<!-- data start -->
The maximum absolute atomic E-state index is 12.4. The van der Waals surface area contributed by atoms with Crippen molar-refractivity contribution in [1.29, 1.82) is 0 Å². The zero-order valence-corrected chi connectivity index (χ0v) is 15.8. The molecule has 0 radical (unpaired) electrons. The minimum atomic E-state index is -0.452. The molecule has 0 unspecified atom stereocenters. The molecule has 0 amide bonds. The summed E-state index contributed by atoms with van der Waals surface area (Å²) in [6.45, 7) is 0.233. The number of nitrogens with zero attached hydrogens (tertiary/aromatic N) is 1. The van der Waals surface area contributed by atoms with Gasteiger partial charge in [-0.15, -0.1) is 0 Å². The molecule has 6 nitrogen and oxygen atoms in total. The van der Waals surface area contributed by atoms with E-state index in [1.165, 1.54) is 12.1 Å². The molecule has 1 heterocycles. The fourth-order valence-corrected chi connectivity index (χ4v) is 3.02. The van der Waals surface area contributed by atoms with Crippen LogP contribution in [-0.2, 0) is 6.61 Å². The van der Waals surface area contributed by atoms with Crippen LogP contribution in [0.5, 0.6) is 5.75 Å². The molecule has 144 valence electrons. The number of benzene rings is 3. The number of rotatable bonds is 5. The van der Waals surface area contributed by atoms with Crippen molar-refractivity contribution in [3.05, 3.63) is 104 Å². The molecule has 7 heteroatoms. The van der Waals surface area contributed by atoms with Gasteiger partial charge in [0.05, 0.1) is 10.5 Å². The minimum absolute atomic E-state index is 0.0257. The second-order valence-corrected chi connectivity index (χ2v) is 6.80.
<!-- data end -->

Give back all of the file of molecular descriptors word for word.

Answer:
The maximum absolute atomic E-state index is 12.4. The van der Waals surface area contributed by atoms with Crippen molar-refractivity contribution in [1.29, 1.82) is 0 Å². The zero-order valence-corrected chi connectivity index (χ0v) is 15.8. The molecule has 0 radical (unpaired) electrons. The minimum atomic E-state index is -0.452. The molecule has 0 unspecified atom stereocenters. The molecule has 0 amide bonds. The summed E-state index contributed by atoms with van der Waals surface area (Å²) in [6.45, 7) is 0.233. The number of nitrogens with zero attached hydrogens (tertiary/aromatic N) is 1. The van der Waals surface area contributed by atoms with Gasteiger partial charge in [-0.15, -0.1) is 0 Å². The molecule has 6 nitrogen and oxygen atoms in total. The van der Waals surface area contributed by atoms with E-state index in [1.165, 1.54) is 12.1 Å². The molecule has 1 heterocycles. The fourth-order valence-corrected chi connectivity index (χ4v) is 3.02. The van der Waals surface area contributed by atoms with Crippen LogP contribution in [-0.2, 0) is 6.61 Å². The van der Waals surface area contributed by atoms with Crippen LogP contribution in [0.5, 0.6) is 5.75 Å². The molecule has 144 valence electrons. The number of benzene rings is 3. The number of rotatable bonds is 5. The van der Waals surface area contributed by atoms with Crippen molar-refractivity contribution in [3.05, 3.63) is 104 Å². The molecule has 7 heteroatoms. The van der Waals surface area contributed by atoms with Gasteiger partial charge in [0.05, 0.1) is 10.5 Å². The minimum absolute atomic E-state index is 0.0257. The second-order valence-corrected chi connectivity index (χ2v) is 6.80.